Small packs of medicines to tackle issue of strip cutting: Experts propose

Sometimes brands with similar names cause danger to the patient, especially to the elderly patients

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Medicine
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Last Updated on September 26, 2021 by The Health Master

Indian pharma will need to come out with small packs to tackle the issue of strip cutting of medicines which has been a big problem for the pharmacy trade.

The cut strips are rejected by consumers and are also discarded indiscriminately in drains and open spaces resulting in long term environmental impact, according to industry experts.

According to Prof Hanumanthachar Joshi, principal, Sarada Vilas College of Pharmacy, Mysuru, cut strips always pose risk as name of the drug, contents and expiry date are not visible.

Sometimes brands with similar names cause danger to the patient, especially to the elderly patients. Therefore cut strips should never be dispensed by pharmacists.

A better choice would be to have small packs which is instead of 10 tablets per pack, it can be 2 -3 per strip. We see that the only way to offset the challenge would be from the pharma manufacturers’ end who will need to design and develop small packs, Prof Joshi told.

Agreeing with Prof. Joshi was Sunil S Chiplunkar, vice president, business development, Group Pharmaceuticals who said cut strips do not show the brand name correctly or the brand name may be absent in the portion of the cut strip.

This can lead to wrong dispensing or wrong consumption by the patient. The composition of the tablet or capsule is often not completely seen in the cut strip, making it difficult to even the confirm the composition of the medicine.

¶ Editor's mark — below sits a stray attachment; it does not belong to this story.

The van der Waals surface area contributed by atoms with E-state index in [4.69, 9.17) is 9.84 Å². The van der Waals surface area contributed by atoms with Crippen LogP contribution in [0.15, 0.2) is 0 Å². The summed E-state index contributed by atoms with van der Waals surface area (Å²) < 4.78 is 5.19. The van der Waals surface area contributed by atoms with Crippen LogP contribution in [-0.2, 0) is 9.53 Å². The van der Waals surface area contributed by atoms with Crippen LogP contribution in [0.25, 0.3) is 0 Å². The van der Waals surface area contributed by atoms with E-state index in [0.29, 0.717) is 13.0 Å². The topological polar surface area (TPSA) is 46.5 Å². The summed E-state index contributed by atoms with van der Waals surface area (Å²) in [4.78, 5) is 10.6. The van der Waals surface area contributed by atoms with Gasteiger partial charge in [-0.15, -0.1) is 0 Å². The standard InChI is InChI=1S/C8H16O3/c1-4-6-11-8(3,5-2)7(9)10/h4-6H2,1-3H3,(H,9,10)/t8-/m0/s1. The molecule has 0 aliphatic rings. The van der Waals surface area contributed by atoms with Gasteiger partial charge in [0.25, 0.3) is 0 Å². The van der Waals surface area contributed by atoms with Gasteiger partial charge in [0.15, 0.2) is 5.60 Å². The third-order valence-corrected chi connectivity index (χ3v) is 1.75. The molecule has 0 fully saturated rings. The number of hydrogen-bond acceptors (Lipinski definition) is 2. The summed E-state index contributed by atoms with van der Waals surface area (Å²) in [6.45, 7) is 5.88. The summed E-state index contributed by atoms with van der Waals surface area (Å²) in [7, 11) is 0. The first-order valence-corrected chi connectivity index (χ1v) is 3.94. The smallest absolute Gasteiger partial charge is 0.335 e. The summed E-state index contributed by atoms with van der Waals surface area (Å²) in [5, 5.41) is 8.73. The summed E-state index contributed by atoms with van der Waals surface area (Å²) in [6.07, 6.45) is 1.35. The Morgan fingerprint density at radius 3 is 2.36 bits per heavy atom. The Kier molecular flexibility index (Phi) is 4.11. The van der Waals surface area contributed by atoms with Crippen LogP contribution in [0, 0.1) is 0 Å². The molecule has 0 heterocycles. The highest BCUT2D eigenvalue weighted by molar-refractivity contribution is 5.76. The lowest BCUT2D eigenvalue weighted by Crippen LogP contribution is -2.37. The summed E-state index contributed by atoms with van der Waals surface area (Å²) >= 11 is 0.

The choice of cut strips are coming to the fore because companies are bring out a strip of 30 tablets/capsules and even more. This does not make economic sense as it makes it difficult for full purchase by a patient. Now this aspect needs to be addressed by regulators and manufacturers, he added.

Anti-spasmodic tablets

In case of anti-spasmodic tablets, patient may require only 2 or 4 tablets, but the strip will be five so it becomes a waste of money to patient. Also some antispasmodic and anti-haemorrhagic tablets like tranexamic acid + mefenamic acid are expensive making it unaffordable for patient’s family to purchase 10 tablets at one go. There are instances where physician samples are also sold in cut strips, which is unethical, noted Chiplunkar.

Additionally billing is difficult for cut strips of medicines because it is a mix up of batch numbers. Regulatory authorities during their surprise inspections to pharmacy outlets, if they spot sale of cut strips becomes a problem because it could violate the rules of drug license, said Chiplunkar.

Moreover cut strips of antibiotics will encourage under-compliance and may contribute to antimicrobial resistance in people. There are also a section of patients who are reluctant to purchase medicines of cut strips.

Several instances of these cut strips being discarded incorrectly either by the pharmacy trade or the consumer are widespread. This is because the stockist will not take back the cut strips from the retailer and this contributes to environmental poisoning, he noted.

Besides, some cut strips have sharp edges could cause cuts or lacerations in elderly and children with fragile skin. As a result most doctors do not approve cut strip retailing as it creates lack of confidence and encourage off- label use that may be harmful and over-the-counter abuse, said Chiplunkar.

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